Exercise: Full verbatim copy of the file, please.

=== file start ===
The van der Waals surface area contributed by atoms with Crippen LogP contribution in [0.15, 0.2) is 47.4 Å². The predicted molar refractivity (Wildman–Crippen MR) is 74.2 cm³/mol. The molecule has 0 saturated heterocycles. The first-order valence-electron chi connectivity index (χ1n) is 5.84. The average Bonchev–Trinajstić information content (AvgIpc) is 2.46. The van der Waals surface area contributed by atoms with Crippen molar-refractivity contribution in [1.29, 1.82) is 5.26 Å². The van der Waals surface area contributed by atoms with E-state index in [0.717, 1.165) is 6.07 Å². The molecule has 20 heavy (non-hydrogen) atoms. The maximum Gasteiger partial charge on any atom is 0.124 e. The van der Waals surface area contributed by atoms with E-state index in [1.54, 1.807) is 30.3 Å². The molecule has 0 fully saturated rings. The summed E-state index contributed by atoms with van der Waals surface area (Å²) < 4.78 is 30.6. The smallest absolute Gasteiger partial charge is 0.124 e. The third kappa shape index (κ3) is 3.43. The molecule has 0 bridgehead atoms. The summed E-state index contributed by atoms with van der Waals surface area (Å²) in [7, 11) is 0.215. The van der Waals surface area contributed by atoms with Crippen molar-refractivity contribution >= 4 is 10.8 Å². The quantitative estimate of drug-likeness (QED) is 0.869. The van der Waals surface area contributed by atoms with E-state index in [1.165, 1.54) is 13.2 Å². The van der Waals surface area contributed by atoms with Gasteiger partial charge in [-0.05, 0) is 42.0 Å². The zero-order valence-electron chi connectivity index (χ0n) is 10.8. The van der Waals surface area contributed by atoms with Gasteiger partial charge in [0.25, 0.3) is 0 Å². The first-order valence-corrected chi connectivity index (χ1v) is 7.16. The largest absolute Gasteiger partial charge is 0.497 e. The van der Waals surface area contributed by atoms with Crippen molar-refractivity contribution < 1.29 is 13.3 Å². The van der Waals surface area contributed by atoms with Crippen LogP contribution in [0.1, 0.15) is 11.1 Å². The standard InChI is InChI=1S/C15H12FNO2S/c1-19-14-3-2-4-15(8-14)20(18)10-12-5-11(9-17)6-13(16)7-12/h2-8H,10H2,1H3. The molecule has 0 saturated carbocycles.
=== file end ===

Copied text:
The van der Waals surface area contributed by atoms with Crippen LogP contribution in [0.15, 0.2) is 47.4 Å². The predicted molar refractivity (Wildman–Crippen MR) is 74.2 cm³/mol. The molecule has 0 saturated heterocycles. The first-order valence-electron chi connectivity index (χ1n) is 5.84. The average Bonchev–Trinajstić information content (AvgIpc) is 2.46. The van der Waals surface area contributed by atoms with Crippen molar-refractivity contribution in [1.29, 1.82) is 5.26 Å². The van der Waals surface area contributed by atoms with E-state index in [0.717, 1.165) is 6.07 Å². The molecule has 20 heavy (non-hydrogen) atoms. The maximum Gasteiger partial charge on any atom is 0.124 e. The van der Waals surface area contributed by atoms with E-state index in [1.54, 1.807) is 30.3 Å². The molecule has 0 fully saturated rings. The summed E-state index contributed by atoms with van der Waals surface area (Å²) < 4.78 is 30.6. The smallest absolute Gasteiger partial charge is 0.124 e. The third kappa shape index (κ3) is 3.43. The molecule has 0 bridgehead atoms. The summed E-state index contributed by atoms with van der Waals surface area (Å²) in [7, 11) is 0.215. The van der Waals surface area contributed by atoms with Crippen molar-refractivity contribution >= 4 is 10.8 Å². The quantitative estimate of drug-likeness (QED) is 0.869. The van der Waals surface area contributed by atoms with E-state index in [1.165, 1.54) is 13.2 Å². The van der Waals surface area contributed by atoms with Gasteiger partial charge in [-0.05, 0) is 42.0 Å². The zero-order valence-electron chi connectivity index (χ0n) is 10.8. The van der Waals surface area contributed by atoms with Gasteiger partial charge in [0.25, 0.3) is 0 Å². The first-order valence-corrected chi connectivity index (χ1v) is 7.16. The largest absolute Gasteiger partial charge is 0.497 e. The van der Waals surface area contributed by atoms with Crippen molar-refractivity contribution < 1.29 is 13.3 Å². The van der Waals surface area contributed by atoms with Crippen LogP contribution in [0.1, 0.15) is 11.1 Å². The standard InChI is InChI=1S/C15H12FNO2S/c1-19-14-3-2-4-15(8-14)20(18)10-12-5-11(9-17)6-13(16)7-12/h2-8H,10H2,1H3. The molecule has 0 saturated carbocycles.